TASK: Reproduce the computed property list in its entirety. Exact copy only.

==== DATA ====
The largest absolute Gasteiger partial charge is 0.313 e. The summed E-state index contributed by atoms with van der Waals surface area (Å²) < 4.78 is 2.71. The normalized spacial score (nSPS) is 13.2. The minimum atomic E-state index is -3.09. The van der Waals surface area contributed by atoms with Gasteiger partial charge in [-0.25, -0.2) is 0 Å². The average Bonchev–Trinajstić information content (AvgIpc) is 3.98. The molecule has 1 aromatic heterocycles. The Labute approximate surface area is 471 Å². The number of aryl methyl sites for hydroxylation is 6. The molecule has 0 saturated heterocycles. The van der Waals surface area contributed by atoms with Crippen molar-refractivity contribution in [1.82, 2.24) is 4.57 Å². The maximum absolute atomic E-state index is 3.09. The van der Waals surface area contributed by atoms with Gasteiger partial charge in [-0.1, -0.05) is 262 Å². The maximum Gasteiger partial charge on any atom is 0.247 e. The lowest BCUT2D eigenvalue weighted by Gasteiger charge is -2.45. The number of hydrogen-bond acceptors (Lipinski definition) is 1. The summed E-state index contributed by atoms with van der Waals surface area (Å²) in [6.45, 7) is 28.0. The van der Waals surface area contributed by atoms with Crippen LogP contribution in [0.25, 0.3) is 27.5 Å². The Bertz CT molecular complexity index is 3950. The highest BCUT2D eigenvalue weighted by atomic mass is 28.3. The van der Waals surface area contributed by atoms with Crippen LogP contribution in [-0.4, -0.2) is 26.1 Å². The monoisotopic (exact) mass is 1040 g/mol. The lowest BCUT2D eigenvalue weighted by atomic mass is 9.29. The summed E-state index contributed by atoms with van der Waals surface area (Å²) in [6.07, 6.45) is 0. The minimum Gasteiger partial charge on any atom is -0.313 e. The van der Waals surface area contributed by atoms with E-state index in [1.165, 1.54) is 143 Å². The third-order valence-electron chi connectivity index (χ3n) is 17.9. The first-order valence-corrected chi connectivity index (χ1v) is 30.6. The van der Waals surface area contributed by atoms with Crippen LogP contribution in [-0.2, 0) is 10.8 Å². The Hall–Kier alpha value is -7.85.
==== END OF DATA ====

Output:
The largest absolute Gasteiger partial charge is 0.313 e. The summed E-state index contributed by atoms with van der Waals surface area (Å²) < 4.78 is 2.71. The normalized spacial score (nSPS) is 13.2. The minimum atomic E-state index is -3.09. The van der Waals surface area contributed by atoms with Gasteiger partial charge in [-0.25, -0.2) is 0 Å². The average Bonchev–Trinajstić information content (AvgIpc) is 3.98. The molecule has 1 aromatic heterocycles. The Labute approximate surface area is 471 Å². The number of aryl methyl sites for hydroxylation is 6. The molecule has 0 saturated heterocycles. The van der Waals surface area contributed by atoms with Crippen molar-refractivity contribution in [1.82, 2.24) is 4.57 Å². The maximum absolute atomic E-state index is 3.09. The van der Waals surface area contributed by atoms with Gasteiger partial charge in [-0.1, -0.05) is 262 Å². The maximum Gasteiger partial charge on any atom is 0.247 e. The lowest BCUT2D eigenvalue weighted by Gasteiger charge is -2.45. The number of hydrogen-bond acceptors (Lipinski definition) is 1. The summed E-state index contributed by atoms with van der Waals surface area (Å²) in [6.45, 7) is 28.0. The van der Waals surface area contributed by atoms with Crippen LogP contribution in [0.25, 0.3) is 27.5 Å². The Bertz CT molecular complexity index is 3950. The highest BCUT2D eigenvalue weighted by atomic mass is 28.3. The van der Waals surface area contributed by atoms with Crippen LogP contribution in [-0.4, -0.2) is 26.1 Å². The monoisotopic (exact) mass is 1040 g/mol. The lowest BCUT2D eigenvalue weighted by atomic mass is 9.29. The summed E-state index contributed by atoms with van der Waals surface area (Å²) in [6.07, 6.45) is 0. The minimum Gasteiger partial charge on any atom is -0.313 e. The van der Waals surface area contributed by atoms with E-state index in [1.165, 1.54) is 143 Å². The third-order valence-electron chi connectivity index (χ3n) is 17.9. The first-order valence-corrected chi connectivity index (χ1v) is 30.6. The van der Waals surface area contributed by atoms with Crippen LogP contribution in [-0.2, 0) is 10.8 Å². The Hall–Kier alpha value is -7.85.